With a multitude of components making up a successful photographer, what sort of role does "talent" play, and how important is it?
I recently wrote an article on the importance of passion to a professional photographer. This question remained at the back of my mind for some time, and today it combined an area I research regularly. I love to learn about people who are at the top of their field, and that truly can be any field. I'll read about everything from top basketballers and bankers, through to engineers and entrepreneurs. I'm obsessed with what it takes for a person to achieve greatness in whatever it is they do. My current book by a sports psychologist discusses what it takes for (but not only) top athletes to achieve what they set out to, with a particular focus on golfers and NBA stars. Working hard and working smart are large and crucial parts of this equation. Joining them, the right mindset, positivity, and belief hold substantial value too. But the third aspect the author almost begrudgingly admits, is talent.
Talent is a broad term that can be broken down in to many constituent parts of its own, but I believe if we focus the discussion on photography, the complications of physical attributes become so infinitesimally small, they are — for all intents and purposes — irrelevant. What you're left with is, for the most part, mental talent. The term "talent" still requires some unpacking, but as I am unwilling to roll out an Oxford English dictionary definition as that's always fruitless, I'll summarize it roughly: it's an aptitude for a particular task. That is, in this case, a person either starts as above average at photography, or learns much quicker than most. This is also often referred to as "having an eye for photography."
So what sort of weight does this "eye" have? I — as I'm sure most of you have too — have seen terrible beginners blossom in to great photographers, and decent photographers stagnate indefinitely. It's difficult to really narrow down a metric, but perhaps the difference-maker is not the body of work the photographer creates at all; I'll expand. When I started out, my images were technically poor and compositionally poor, at least I believe so, looking back. However, the images from other photographers that I loved back then, I still love today; they've barely changed at all. The gaping chasm that lay between the photography I liked and the photography I created was a lack of experience, technical skill, and theories of color and composition. That is, they were all teachable skills. So is talent in photography in fact identifiable as recognizing great work, even if you lack the skill-set to create it?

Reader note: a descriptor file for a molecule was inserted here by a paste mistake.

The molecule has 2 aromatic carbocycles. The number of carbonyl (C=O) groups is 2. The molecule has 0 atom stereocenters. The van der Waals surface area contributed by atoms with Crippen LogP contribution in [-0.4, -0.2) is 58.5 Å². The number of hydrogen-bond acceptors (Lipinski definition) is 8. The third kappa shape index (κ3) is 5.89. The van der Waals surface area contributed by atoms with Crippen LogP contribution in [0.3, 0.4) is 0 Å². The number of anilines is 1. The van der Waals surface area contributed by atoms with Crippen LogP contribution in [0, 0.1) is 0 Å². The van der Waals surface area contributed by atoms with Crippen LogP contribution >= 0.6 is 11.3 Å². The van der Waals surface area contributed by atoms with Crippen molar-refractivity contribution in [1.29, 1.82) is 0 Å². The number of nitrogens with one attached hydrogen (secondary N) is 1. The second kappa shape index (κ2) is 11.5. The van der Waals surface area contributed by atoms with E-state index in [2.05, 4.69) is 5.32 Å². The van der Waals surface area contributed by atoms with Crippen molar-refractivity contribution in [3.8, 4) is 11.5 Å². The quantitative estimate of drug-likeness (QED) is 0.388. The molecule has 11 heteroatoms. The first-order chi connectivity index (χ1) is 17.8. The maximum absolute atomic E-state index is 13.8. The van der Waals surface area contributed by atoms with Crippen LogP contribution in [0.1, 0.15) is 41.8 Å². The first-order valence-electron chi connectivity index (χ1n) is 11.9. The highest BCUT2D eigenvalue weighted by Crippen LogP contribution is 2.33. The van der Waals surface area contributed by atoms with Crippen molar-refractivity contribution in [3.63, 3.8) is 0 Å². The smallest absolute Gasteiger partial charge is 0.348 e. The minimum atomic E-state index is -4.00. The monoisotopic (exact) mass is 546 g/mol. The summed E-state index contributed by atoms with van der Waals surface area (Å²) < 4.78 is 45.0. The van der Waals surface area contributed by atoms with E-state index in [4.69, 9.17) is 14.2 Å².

If this were the case — and I'm not certain it is — then what sort of part does that play in the development of one's skills? Is it another skill hobbyists should learn? If a footballer can identify a fantastic player, that doesn't predict their own merit as a footballer, but rather as a scout. However, that brings physicality in to the equation, where as our discussion is purely mental. I would presume that being able to instantly pick out great photography when you are not technically proficient enough to create anything of that standard, would at least give the photographer a direction to becoming a talented photographer themselves. But then comes the looming question: can you teach yourself what is and isn't good photography?
In honesty, I am on the fence about the importance of the role that talent plays in photography, which is why I've opened the question to the floor rather than given a lecture on the answer. I've always been creative and seen pictures worth capturing, long before I owned a camera, but I have never considered myself to be naturally talented. Photography to me has always been a skill that I have worked on; if there was a style of image I wanted to create but didn't know how, I'd learn what it takes and practice.
What role do you believe talent has in photography? Is it important, or can you be a great photographer through work ethic and learning alone?